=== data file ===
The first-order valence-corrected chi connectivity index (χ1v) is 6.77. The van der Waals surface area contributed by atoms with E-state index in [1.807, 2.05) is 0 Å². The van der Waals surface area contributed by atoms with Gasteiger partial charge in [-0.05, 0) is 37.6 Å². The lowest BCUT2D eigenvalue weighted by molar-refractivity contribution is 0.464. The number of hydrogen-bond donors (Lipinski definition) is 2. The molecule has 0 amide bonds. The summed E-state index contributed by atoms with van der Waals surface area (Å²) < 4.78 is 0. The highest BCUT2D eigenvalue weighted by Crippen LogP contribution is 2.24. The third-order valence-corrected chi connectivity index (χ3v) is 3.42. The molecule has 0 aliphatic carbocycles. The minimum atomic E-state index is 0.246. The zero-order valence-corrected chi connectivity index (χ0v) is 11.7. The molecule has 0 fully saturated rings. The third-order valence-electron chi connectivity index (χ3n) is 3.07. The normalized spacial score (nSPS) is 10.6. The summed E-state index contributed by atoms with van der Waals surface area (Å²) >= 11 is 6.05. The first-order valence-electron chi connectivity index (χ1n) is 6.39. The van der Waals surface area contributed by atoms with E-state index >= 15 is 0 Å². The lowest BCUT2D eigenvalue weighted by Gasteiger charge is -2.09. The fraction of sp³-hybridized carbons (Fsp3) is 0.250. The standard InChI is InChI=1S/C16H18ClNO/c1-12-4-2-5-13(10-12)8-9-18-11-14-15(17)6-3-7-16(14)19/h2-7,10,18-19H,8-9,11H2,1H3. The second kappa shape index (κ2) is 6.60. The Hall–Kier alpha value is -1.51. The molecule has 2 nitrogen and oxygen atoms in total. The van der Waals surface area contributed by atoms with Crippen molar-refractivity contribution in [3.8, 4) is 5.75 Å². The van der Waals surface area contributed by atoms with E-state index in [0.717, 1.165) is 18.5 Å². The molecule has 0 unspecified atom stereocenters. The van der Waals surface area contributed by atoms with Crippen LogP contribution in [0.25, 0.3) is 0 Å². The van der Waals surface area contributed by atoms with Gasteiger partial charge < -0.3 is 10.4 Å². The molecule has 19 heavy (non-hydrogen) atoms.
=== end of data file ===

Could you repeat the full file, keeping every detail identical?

The first-order valence-corrected chi connectivity index (χ1v) is 6.77. The van der Waals surface area contributed by atoms with E-state index in [1.807, 2.05) is 0 Å². The van der Waals surface area contributed by atoms with Gasteiger partial charge in [-0.05, 0) is 37.6 Å². The lowest BCUT2D eigenvalue weighted by molar-refractivity contribution is 0.464. The number of hydrogen-bond donors (Lipinski definition) is 2. The molecule has 0 amide bonds. The summed E-state index contributed by atoms with van der Waals surface area (Å²) < 4.78 is 0. The highest BCUT2D eigenvalue weighted by Crippen LogP contribution is 2.24. The third-order valence-corrected chi connectivity index (χ3v) is 3.42. The molecule has 0 aliphatic carbocycles. The minimum atomic E-state index is 0.246. The zero-order valence-corrected chi connectivity index (χ0v) is 11.7. The molecule has 0 fully saturated rings. The third-order valence-electron chi connectivity index (χ3n) is 3.07. The normalized spacial score (nSPS) is 10.6. The summed E-state index contributed by atoms with van der Waals surface area (Å²) >= 11 is 6.05. The first-order valence-electron chi connectivity index (χ1n) is 6.39. The van der Waals surface area contributed by atoms with E-state index >= 15 is 0 Å². The lowest BCUT2D eigenvalue weighted by Gasteiger charge is -2.09. The fraction of sp³-hybridized carbons (Fsp3) is 0.250. The standard InChI is InChI=1S/C16H18ClNO/c1-12-4-2-5-13(10-12)8-9-18-11-14-15(17)6-3-7-16(14)19/h2-7,10,18-19H,8-9,11H2,1H3. The second kappa shape index (κ2) is 6.60. The Hall–Kier alpha value is -1.51. The molecule has 2 nitrogen and oxygen atoms in total. The van der Waals surface area contributed by atoms with Crippen molar-refractivity contribution in [3.8, 4) is 5.75 Å². The van der Waals surface area contributed by atoms with E-state index in [0.717, 1.165) is 18.5 Å². The molecule has 0 unspecified atom stereocenters. The van der Waals surface area contributed by atoms with Crippen LogP contribution in [0.25, 0.3) is 0 Å². The van der Waals surface area contributed by atoms with Gasteiger partial charge < -0.3 is 10.4 Å². The molecule has 19 heavy (non-hydrogen) atoms.